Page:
I was looking through old, old friends’ pages on facebook tonight (morning?) and I was so happy to have all these old memories come back, to see these people that I remember from my childhood and adolescence. Social networks are such a powerful thing!
Then I came across another memory: That of Seagar Degen. I’m sure most of you won’t know who Seagar is. He was my friend who commited suicide in 2007, I believe his junior year at West High. I couldn’t believe that I had forgotten what he looked like – only the friend from my early early childhood whom I remember him resembling. I managed to find the group his dad, Pete, started on Facebook and refresh my memory. I can’t believe it’s been so long. I still remember my first orchestra performance freshman year, when I was so nervous I could have cried, and he helped me tie my tie.
I read and cried over the comments on the page for a good minute. I came across one that struck me, a friend who wrote to him that whatever pain he had been through, it’s over now. But I disagree. That is our pain now. This is the burden we share in this world: working to heal the suffering that goes unspoken for so long.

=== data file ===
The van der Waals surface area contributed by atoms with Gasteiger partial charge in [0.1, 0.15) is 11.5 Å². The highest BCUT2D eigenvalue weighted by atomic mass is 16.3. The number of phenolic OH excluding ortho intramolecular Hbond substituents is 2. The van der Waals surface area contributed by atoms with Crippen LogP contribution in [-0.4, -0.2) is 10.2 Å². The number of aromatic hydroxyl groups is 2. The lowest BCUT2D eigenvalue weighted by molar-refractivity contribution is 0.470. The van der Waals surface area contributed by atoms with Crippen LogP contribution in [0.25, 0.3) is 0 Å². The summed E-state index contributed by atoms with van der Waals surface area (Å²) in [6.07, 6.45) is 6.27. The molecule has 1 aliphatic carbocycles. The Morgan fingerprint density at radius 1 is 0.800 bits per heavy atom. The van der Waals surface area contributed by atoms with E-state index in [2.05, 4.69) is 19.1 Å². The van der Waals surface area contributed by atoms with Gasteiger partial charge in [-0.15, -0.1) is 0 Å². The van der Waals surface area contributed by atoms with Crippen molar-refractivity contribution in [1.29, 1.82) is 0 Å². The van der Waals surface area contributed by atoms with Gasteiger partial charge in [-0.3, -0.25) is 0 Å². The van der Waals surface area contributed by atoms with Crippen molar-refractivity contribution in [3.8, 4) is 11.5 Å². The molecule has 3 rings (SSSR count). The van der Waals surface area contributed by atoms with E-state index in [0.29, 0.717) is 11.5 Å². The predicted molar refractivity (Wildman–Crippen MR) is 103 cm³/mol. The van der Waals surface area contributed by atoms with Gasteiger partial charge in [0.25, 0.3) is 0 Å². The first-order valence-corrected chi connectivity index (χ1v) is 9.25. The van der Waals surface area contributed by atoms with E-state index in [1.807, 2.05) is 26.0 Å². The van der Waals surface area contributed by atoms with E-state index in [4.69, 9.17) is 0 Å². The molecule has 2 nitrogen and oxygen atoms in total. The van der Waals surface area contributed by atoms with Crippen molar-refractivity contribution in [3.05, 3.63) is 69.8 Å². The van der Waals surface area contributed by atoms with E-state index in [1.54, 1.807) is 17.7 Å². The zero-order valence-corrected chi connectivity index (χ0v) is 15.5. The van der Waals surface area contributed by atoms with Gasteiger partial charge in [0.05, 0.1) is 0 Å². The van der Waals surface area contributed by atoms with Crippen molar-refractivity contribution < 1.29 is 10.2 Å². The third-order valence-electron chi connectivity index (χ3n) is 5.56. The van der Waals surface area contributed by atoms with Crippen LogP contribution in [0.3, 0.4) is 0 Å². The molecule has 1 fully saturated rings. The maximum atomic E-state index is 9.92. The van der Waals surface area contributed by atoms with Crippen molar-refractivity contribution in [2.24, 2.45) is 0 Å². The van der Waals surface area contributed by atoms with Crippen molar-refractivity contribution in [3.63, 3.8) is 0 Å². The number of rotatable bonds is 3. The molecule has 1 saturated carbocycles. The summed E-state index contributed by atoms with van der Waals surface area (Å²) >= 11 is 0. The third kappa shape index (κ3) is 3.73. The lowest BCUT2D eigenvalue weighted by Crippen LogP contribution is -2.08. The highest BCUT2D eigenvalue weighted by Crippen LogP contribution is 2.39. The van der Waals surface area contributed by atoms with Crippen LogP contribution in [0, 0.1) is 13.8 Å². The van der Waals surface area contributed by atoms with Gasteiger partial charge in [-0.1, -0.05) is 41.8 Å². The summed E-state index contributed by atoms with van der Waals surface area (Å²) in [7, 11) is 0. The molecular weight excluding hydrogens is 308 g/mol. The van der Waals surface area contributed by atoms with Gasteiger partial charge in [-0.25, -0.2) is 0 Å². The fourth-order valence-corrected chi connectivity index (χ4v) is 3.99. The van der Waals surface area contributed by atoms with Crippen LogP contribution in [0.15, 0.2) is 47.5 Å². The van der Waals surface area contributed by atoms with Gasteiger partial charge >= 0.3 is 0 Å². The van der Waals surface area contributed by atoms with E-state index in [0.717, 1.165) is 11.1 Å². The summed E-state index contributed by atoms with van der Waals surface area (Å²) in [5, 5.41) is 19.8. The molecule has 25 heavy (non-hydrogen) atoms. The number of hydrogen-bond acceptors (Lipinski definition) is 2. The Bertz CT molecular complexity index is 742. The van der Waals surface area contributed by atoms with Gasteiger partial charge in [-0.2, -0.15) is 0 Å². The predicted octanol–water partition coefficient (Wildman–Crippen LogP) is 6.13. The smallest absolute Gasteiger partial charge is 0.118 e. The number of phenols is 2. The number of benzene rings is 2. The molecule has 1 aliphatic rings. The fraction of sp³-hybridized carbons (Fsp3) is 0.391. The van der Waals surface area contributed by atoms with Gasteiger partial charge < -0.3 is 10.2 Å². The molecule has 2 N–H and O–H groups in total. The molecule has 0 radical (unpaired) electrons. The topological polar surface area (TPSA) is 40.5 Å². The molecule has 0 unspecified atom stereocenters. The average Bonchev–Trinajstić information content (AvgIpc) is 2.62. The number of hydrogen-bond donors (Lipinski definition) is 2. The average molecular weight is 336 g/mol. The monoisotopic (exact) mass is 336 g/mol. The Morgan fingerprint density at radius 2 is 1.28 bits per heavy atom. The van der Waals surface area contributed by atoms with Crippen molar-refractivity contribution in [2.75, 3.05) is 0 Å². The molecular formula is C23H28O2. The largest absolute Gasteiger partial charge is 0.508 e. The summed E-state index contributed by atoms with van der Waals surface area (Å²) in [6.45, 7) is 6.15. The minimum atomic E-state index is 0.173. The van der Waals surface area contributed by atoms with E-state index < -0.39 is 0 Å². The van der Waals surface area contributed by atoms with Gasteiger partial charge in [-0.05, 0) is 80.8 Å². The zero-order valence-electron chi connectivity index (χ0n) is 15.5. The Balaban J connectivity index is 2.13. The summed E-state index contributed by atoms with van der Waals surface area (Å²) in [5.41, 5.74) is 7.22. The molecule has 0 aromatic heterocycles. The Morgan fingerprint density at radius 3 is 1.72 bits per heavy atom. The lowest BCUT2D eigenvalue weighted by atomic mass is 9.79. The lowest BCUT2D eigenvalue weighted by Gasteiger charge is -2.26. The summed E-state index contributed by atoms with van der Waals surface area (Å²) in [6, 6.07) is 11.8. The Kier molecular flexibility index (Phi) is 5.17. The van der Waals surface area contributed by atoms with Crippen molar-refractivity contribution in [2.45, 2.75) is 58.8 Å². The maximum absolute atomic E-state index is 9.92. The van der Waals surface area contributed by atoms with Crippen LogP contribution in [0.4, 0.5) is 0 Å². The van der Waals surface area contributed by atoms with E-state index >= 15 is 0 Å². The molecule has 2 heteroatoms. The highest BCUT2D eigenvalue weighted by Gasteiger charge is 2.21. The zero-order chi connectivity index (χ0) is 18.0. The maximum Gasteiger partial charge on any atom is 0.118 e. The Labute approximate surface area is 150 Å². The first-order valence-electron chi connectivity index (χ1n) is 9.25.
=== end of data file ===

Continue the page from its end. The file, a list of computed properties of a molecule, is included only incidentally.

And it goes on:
Whether there is a heaven or not is a question we literally die to answer. Those who pretend to know are charlatans. Those who have faith are beautiful. But what resonates with me is life. This was put most eloquently for me by my friend Nat, speaking about why he is an atheist (bear in mind I can’t speak his words for him, but I’ll try to sum them up). A physics student, he has faith in what he can touch, problems he can solve. An existentialist, he believes this life is all we have. As a UU, he believes we must make the best of it – we must strive to do our best in this world. He likened this to the Christian idea of building a kingdom of heaven on earth.
See, whatever our religion, this Spirit must guide us. That is why at this point I can only put my faith in humanity. We are all we have. Sure, it’s comforting to believe that we continue to exist somewhere. I even have faith that the connections we build live on after we’re gone. How can I not, given that Seagar lives on in my heart and so many others’ and even on Facebook?
I cannot put my faith in heaven, filled with cloudy pillars, and hell, filled with flames, because I don’t believe the universe works that way. But I can trust in the human spirit, the love we build and the connections in our souls.
That’s why these song lyrics resonate so much with me (from The Tide by the Spill Canvas):
Heaven’s not a place that you go when you die, it’s that moment in life when you actually feel alive..
So live for the moment, now.